The pandemic has had effects on Arkansas’ health care system beyond infection rates and hospitalizations. Hospitals have been stressed, Thompson said. While short-term federal funding has been available, they’ve been forced to hire traveling nurses at 3-4 times the cost of their regular nurse force. COVID relief funds eventually will be exhausted, and there’s been an inflationary effect on large and small health care systems, with smaller systems affected the most.

Thompson said COVID will continue to create challenges for the health care workforce, which already faced shortages. Many providers are considering transitioning out of health care delivery. The state has opened two osteopathic medical schools in recent years, but a lack of residencies and fellowships constricts the pipeline.

Another change accelerated by COVID has been the increased use of telemedicine. According to a report by the Centers for Medicare and Medicaid Services (CMS), telemedicine use among Medicare beneficiaries was 30 times larger during the first year of the pandemic than it was during the preceding year. But telemedicine requires adequate broadband, cybersecurity measures, and changes to the way medical providers run their businesses.

“Telehealth is not going to go away, and so the challenge is going to be how to appropriately use it,” Hanley said. “You’ve got medical providers who used to operate with full waiting rooms, and then a lot of their patients go to telehealth, so they have to figure out how to rightsize their own offices and practices. You’ve got payers that have to adjust for it, decide which procedures they’re going to allow telehealth for it and how much they’re going to pay. You’ve got the patient experience with telehealth, and there’s still an educational aspect.”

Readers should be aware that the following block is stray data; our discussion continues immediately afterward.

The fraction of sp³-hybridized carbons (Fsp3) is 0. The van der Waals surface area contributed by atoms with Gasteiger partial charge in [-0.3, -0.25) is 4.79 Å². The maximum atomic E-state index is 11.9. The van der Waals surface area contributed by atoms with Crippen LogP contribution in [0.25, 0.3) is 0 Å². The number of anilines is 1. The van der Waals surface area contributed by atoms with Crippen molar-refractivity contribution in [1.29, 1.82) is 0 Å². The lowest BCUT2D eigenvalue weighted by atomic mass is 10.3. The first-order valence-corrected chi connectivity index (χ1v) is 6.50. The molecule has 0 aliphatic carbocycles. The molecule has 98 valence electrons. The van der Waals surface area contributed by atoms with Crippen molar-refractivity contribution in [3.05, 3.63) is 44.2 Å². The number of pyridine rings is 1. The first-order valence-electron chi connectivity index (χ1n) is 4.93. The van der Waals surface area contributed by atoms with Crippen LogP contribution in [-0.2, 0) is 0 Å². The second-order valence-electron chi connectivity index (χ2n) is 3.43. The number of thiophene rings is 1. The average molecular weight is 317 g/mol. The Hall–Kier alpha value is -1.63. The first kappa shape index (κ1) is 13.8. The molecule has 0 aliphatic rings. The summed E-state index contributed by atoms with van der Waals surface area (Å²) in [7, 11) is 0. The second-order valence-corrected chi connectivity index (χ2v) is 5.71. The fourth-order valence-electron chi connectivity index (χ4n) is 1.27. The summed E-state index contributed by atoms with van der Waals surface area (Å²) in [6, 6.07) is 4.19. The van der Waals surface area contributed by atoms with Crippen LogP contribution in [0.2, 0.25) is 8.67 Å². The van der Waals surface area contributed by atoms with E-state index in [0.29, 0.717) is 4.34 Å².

The pandemic also has had an effect on the state’s Medicaid system. About 150,000 cases must be verified for continued eligibility, a process that was put on hold during the pandemic, Hanley said.

Also, the state is in the process of re-upping its Medicaid expansion waiver. The program covered 330,421 individuals on Nov. 1. First known informally as the “private option” and then under Gov. Asa Hutchinson as “Arkansas Works,” the latest version is known as ARHOME.

CMS has approved Arkansas’ request to continue the program’s core provision: using Medicaid dollars to purchase private insurance for lower-income individuals. However, the federal government is still reviewing the program’s newly proposed Life360 Homes targeted to rural Arkansans, pregnant women and babies, and young adults at risk for long-term dependency. The program has helped Arkansas avoid the rural hospital closings that occurred in other states that did not expand Medicaid, Thompson said.

Thompson said rural areas are continuing to lose healthy working age individuals, leaving behind sicker, older residents and putting pressure on the health care system. A strategy is needed for financing rural healthcare and maintaining a rural healthcare workforce. In much of the state outside of Northwest Arkansas, the financing and pressure points likely will lead to additional consolidation or integration of healthcare facilities.

The pandemic not only has affected Arkansans’ health care, but also their health. Thompson noted there’s been an increase in substance abuse and deaths from overdoses and in mental health issues, including a twofold increase in substance abuse among adolescent girls.

Editor’s note: Link here to connect to the State of the State section.